Sodium selective erythrocyte glycocalyx and salt sensitivity in man

  • Hans OberleithnerEmail author
Open Access
Molecular and cellular mechanisms of disease


Negatively charged surfaces of erythrocytes (RBC) reflect properties of the endothelial glycocalyx. Plasma electrolytes counteract these charges and thus control the repulsive forces between RBC and endothelium. Although Na+ is supposed to exert a rather high affinity to the RBC surface, a direct comparison between Na+ and K+ in counteracting the RBC surface has been never made. Therefore, we measured Na+/K+ selectivity of the RBC surface in 20 healthy volunteers applying the previously published salt blood test (SBT). It turned out that the Na+/K+ selectivity ratio of the RBC glycocalyx is on average 6.1 ± 0.39 (ranging from 3 to 9 in different individuals). Considering standard plasma Na+ and K+ concentrations, binding probability of Na+/K+ at the RBC surface is about 180:1. The SBT reveals that plasma K+ counteracts only about 7 % of the negative charges in the RBC glycocalyx. As an in vivo proof of principle, a volunteer’s blood was continuously tested over 6 months while applying a glycocalyx protective polyphenol-rich natural compound (hawthorn extract). It turned out that RBC Na+ sensitivity (the inverse of Na+ buffer capacity) decreased significantly by about 25 % while Na+/K+ selectivity of the RBC glycocalyx declined only slightly by about 8 %. Taken together, (i) plasma Na+ selectively buffers the negative charges of the RBC glycocalyx, (ii) the contribution of K+ in counteracting these negative surface charges is small, and (iii) natural polyphenols applied in vivo increase RBC surface negativity. In conclusion, low plasma Na+ is supposed to favor frictionless RBC-slipping through blood vessels.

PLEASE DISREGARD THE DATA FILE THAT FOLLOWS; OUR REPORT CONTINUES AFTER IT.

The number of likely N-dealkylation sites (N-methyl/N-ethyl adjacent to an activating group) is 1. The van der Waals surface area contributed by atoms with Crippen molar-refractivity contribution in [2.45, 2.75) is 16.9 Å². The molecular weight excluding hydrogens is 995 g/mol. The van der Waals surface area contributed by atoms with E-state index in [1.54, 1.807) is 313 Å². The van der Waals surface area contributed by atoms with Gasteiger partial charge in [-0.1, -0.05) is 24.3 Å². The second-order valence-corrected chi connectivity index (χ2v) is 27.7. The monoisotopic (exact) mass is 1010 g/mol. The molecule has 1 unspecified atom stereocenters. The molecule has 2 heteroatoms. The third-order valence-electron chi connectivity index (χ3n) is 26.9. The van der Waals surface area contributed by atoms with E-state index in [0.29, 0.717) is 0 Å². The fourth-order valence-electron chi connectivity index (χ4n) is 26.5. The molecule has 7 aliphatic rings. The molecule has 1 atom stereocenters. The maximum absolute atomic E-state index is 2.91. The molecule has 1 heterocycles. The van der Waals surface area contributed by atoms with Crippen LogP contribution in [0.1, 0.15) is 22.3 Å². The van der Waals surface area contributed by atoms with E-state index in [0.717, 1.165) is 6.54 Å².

Glycocalyx Sodium sensitivity Salt blood test Surface charge Hawthorn Polyphenol 


In humans, one liter of blood contains about one billion erythrocytes (RBC) that usually neither lump together nor attach to blood vessel walls. This impressive phenomenon is explained by the negatively charged (repulsive) surfaces of RBC and vascular endothelium [17, 28]. The surfaces are coated with a gel-like glycocalyx, rich in water and anionic glycosaminoglycans [23, 31]. Surface electronegativity creates so-called zeta potentials that are counteracted by plasma cations [11, 12]. In this scenario, Na+ plays a major role due to its high concentration in the extracellular fluid (e.g., blood), its high affinity to the negatively charged surfaces of RBC and endothelium, and its damaging influence on the glycocalyx at excessive plasma concentrations [3, 18, 20].